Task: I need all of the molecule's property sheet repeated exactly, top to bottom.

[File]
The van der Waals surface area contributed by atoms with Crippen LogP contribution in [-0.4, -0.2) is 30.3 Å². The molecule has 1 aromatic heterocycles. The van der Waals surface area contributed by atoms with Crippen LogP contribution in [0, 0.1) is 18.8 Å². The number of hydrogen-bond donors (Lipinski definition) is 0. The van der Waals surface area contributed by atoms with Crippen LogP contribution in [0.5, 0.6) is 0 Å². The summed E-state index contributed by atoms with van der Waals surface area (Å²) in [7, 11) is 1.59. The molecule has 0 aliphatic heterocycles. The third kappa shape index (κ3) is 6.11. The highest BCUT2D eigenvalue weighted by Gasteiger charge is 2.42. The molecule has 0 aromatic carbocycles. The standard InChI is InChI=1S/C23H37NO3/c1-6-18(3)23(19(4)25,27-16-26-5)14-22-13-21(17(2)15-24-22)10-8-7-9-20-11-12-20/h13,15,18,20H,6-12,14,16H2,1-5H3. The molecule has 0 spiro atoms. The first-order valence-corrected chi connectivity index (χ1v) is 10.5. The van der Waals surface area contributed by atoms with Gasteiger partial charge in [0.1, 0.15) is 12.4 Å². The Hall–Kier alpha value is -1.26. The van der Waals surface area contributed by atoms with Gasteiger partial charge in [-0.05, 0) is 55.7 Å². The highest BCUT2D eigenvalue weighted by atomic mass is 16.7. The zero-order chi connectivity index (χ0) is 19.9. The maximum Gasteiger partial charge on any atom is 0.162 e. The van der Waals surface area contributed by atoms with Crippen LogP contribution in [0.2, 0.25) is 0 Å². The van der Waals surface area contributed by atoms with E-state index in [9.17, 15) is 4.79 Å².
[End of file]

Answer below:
The van der Waals surface area contributed by atoms with Crippen LogP contribution in [-0.4, -0.2) is 30.3 Å². The molecule has 1 aromatic heterocycles. The van der Waals surface area contributed by atoms with Crippen LogP contribution in [0, 0.1) is 18.8 Å². The number of hydrogen-bond donors (Lipinski definition) is 0. The van der Waals surface area contributed by atoms with Crippen LogP contribution in [0.5, 0.6) is 0 Å². The summed E-state index contributed by atoms with van der Waals surface area (Å²) in [7, 11) is 1.59. The molecule has 0 aliphatic heterocycles. The third kappa shape index (κ3) is 6.11. The highest BCUT2D eigenvalue weighted by Gasteiger charge is 2.42. The molecule has 0 aromatic carbocycles. The standard InChI is InChI=1S/C23H37NO3/c1-6-18(3)23(19(4)25,27-16-26-5)14-22-13-21(17(2)15-24-22)10-8-7-9-20-11-12-20/h13,15,18,20H,6-12,14,16H2,1-5H3. The molecule has 0 spiro atoms. The first-order valence-corrected chi connectivity index (χ1v) is 10.5. The van der Waals surface area contributed by atoms with Gasteiger partial charge in [0.1, 0.15) is 12.4 Å². The Hall–Kier alpha value is -1.26. The van der Waals surface area contributed by atoms with Gasteiger partial charge in [-0.05, 0) is 55.7 Å². The highest BCUT2D eigenvalue weighted by atomic mass is 16.7. The zero-order chi connectivity index (χ0) is 19.9. The maximum Gasteiger partial charge on any atom is 0.162 e. The van der Waals surface area contributed by atoms with Crippen LogP contribution in [0.2, 0.25) is 0 Å². The van der Waals surface area contributed by atoms with E-state index in [9.17, 15) is 4.79 Å².